An estimate to the first approximation of microtubule rupture force

  • Sharyn A. EndowEmail author
  • Piotr E. Marszalek
Biophysics Letter


Microtubule mechanical properties are essential for understanding basic cellular processes, including cell motility and division, but the forces that result in microtubule rupture or breakage have not yet been measured directly. These forces are essential to understand the mechanical properties of the cytoskeleton and responses by cells to both normal conditions and stress caused by injury or disease. Here we estimate the force required to rupture a microtubule by analyzing kinesin-14 Ncd motor-induced microtubule breakage in ensemble motility assays. We model the breakage events as caused by Ncd motors pulling or pushing on single microtubules that are clamped at one end by other motors attached to the glass surface. The number of pulling or pushing Ncd motors is approximated from the length of the microtubule bound to the surface and the forces produced by the pulling or pushing motors are estimated from forces produced by the Ncd motor in laser-trap assays, reported by others. Our analysis provides an estimate, to the first approximation, of ~ 500 pN for the minimal force required to rupture a 13-pf microtubule. The value we report is close to the forces estimated from microtubule stretching/fragmentation experiments and overlaps with the forces applied by AFM in microtubule indentation assays that destabilize microtubules and break microtubule protofilaments. It is also consistent with the forces required to disrupt protein noncovalent bonds in force spectroscopy experiments. These findings are relevant to microtubule deformation and breakage caused by cellular tension in vivo.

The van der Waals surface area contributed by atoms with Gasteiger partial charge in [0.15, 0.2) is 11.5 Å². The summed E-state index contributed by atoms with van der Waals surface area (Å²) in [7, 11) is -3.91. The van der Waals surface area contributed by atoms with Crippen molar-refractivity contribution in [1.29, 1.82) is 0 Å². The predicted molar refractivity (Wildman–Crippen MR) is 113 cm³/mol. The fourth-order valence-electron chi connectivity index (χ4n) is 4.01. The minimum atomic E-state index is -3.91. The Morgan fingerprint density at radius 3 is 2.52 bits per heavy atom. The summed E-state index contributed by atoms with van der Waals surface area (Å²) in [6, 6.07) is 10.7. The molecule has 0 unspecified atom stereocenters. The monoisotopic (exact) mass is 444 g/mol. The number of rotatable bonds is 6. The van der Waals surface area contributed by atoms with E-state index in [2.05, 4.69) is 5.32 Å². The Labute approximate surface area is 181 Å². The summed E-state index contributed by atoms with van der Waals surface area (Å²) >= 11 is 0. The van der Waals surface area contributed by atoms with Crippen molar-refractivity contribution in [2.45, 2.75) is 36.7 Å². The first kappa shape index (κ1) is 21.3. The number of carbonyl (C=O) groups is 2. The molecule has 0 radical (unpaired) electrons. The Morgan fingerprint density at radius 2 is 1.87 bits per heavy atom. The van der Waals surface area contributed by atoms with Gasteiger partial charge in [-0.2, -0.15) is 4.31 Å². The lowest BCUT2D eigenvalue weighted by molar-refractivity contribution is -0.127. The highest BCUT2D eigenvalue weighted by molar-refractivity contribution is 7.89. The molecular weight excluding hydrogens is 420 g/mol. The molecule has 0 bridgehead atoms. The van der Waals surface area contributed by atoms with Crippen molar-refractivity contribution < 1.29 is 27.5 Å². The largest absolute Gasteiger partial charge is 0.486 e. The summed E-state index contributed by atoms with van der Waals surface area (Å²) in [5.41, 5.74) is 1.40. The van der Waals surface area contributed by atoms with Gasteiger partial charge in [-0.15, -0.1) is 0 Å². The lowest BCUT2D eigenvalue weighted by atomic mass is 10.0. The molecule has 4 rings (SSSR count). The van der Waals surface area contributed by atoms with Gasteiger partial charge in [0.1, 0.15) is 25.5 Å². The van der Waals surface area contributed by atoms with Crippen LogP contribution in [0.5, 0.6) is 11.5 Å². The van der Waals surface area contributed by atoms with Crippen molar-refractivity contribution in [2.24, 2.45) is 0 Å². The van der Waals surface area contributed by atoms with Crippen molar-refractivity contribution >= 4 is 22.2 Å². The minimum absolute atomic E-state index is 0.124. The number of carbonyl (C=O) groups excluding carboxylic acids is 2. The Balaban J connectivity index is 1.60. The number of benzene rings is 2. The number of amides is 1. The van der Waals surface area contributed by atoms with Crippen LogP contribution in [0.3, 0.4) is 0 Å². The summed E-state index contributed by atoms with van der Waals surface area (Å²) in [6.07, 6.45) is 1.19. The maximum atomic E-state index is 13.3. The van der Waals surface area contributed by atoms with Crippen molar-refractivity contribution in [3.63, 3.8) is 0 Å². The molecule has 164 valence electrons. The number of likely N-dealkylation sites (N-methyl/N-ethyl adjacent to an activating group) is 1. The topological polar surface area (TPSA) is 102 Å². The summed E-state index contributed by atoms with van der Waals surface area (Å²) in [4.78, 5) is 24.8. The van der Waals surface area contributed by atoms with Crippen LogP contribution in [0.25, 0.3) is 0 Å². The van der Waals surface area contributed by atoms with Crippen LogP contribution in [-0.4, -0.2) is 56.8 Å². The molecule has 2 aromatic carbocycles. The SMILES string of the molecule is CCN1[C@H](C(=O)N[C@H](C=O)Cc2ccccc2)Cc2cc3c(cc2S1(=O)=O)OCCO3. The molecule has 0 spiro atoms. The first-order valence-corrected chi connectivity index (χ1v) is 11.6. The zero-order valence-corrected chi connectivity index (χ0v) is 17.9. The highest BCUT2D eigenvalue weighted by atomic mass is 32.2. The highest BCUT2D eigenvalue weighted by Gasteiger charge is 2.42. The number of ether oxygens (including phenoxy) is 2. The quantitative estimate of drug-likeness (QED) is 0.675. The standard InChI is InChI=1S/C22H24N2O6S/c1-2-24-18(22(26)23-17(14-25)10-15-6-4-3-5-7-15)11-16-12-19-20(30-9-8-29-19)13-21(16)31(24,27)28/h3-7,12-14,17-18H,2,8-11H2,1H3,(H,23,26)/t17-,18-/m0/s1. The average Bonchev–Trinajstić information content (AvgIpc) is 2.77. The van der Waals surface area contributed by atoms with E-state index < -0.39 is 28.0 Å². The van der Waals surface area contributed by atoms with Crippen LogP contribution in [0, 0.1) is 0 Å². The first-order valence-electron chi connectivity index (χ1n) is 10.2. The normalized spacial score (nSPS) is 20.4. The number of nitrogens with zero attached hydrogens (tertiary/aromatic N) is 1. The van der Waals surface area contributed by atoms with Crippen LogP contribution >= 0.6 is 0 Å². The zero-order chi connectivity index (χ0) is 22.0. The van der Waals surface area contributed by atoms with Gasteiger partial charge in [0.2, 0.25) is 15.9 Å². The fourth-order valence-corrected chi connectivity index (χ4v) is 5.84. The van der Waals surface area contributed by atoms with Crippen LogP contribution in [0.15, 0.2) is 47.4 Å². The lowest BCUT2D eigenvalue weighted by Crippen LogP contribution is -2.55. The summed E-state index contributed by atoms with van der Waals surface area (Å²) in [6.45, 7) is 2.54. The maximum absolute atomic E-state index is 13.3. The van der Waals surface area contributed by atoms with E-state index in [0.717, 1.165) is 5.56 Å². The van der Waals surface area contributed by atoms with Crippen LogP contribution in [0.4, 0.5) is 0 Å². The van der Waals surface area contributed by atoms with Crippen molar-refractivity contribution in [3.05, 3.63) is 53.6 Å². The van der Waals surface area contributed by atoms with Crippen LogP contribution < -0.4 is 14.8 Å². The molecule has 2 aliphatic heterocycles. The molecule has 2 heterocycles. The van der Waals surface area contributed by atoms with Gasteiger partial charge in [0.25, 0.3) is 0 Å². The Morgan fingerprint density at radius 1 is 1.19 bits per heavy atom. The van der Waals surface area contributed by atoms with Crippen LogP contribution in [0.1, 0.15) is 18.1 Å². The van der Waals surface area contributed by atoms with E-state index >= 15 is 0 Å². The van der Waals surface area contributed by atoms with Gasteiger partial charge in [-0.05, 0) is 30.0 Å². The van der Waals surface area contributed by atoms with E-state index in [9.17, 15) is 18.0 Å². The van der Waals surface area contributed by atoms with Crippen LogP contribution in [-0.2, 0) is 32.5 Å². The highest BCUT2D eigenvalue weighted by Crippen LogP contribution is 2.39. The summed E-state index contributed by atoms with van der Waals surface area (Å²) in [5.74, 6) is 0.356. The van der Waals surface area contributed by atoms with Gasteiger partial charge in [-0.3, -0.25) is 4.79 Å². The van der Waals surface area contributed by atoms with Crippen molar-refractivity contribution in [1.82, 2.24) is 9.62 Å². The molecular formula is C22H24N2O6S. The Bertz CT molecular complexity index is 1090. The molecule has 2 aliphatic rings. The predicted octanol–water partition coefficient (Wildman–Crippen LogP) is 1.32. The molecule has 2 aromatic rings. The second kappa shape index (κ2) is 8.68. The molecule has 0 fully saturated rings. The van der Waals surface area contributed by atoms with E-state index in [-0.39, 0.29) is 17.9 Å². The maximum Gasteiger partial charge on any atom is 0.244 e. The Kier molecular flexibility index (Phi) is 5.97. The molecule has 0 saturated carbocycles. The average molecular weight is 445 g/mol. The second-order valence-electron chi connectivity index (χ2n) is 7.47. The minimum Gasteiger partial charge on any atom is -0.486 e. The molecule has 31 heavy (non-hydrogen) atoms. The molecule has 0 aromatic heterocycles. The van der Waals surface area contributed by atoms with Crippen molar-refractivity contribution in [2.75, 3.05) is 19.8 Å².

Microtubules Rupture force Kinesin-14 motor Motor force generation Microtubule gliding assays 



This study was supported by US National Science Foundation Grant #CMMI-1660924 to SAE and #MCB-1517245 to PEM. Any opinions, findings, conclusions or recommendations expressed in this paper are those of the authors and do not necessarily reflect the views of the National Science Foundation. We thank Shin'ichi Ishiwata for valuable discussions.

Author contributions

SAE designed the study, analyzed data, prepared figures and wrote the manuscript; PEM contributed to data analysis and interpretation, and manuscript writing.

Compliance with ethical standards

Conflict of interest

The authors declare that they have no conflict of interest.

Supplementary material

249_2019_1371_MOESM1_ESM.avi (990 kb)
Supplementary material 1 (AVI 990 kb)


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Copyright information

© European Biophysical Societies' Association 2019

Authors and Affiliations

  1. 1.Department of Cell BiologyDuke University Medical CenterDurhamUSA
  2. 2.Department of Mechanical Engineering, Pratt School of EngineeringDuke UniversityDurhamUSA

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